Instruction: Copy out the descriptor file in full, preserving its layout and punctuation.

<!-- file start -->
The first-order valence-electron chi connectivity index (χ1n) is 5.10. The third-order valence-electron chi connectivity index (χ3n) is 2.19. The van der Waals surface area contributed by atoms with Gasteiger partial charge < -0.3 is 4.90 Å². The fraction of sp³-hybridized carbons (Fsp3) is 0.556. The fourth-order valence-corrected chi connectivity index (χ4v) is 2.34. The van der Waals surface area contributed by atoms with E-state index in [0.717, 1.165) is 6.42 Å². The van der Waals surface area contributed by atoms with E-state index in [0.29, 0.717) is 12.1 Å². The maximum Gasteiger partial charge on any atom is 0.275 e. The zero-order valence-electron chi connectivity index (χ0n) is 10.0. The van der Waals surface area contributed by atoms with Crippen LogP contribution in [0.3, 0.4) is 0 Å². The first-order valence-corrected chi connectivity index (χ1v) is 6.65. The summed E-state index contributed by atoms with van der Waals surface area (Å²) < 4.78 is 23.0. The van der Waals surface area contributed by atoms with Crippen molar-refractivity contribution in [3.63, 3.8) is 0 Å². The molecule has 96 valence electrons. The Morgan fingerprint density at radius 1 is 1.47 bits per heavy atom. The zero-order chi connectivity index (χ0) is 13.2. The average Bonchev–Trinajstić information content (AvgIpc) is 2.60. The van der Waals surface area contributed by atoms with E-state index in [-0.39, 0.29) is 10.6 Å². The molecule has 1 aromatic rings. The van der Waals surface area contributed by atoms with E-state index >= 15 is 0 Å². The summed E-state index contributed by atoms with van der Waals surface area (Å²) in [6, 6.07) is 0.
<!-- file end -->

The first-order valence-electron chi connectivity index (χ1n) is 5.10. The third-order valence-electron chi connectivity index (χ3n) is 2.19. The van der Waals surface area contributed by atoms with Gasteiger partial charge < -0.3 is 4.90 Å². The fraction of sp³-hybridized carbons (Fsp3) is 0.556. The fourth-order valence-corrected chi connectivity index (χ4v) is 2.34. The van der Waals surface area contributed by atoms with E-state index in [0.717, 1.165) is 6.42 Å². The van der Waals surface area contributed by atoms with E-state index in [0.29, 0.717) is 12.1 Å². The maximum Gasteiger partial charge on any atom is 0.275 e. The zero-order valence-electron chi connectivity index (χ0n) is 10.0. The van der Waals surface area contributed by atoms with Crippen LogP contribution in [0.3, 0.4) is 0 Å². The first-order valence-corrected chi connectivity index (χ1v) is 6.65. The summed E-state index contributed by atoms with van der Waals surface area (Å²) < 4.78 is 23.0. The van der Waals surface area contributed by atoms with Crippen molar-refractivity contribution in [3.63, 3.8) is 0 Å². The molecule has 96 valence electrons. The Morgan fingerprint density at radius 1 is 1.47 bits per heavy atom. The zero-order chi connectivity index (χ0) is 13.2. The average Bonchev–Trinajstić information content (AvgIpc) is 2.60. The van der Waals surface area contributed by atoms with E-state index in [-0.39, 0.29) is 10.6 Å². The molecule has 1 aromatic rings. The van der Waals surface area contributed by atoms with E-state index >= 15 is 0 Å². The summed E-state index contributed by atoms with van der Waals surface area (Å²) in [6, 6.07) is 0.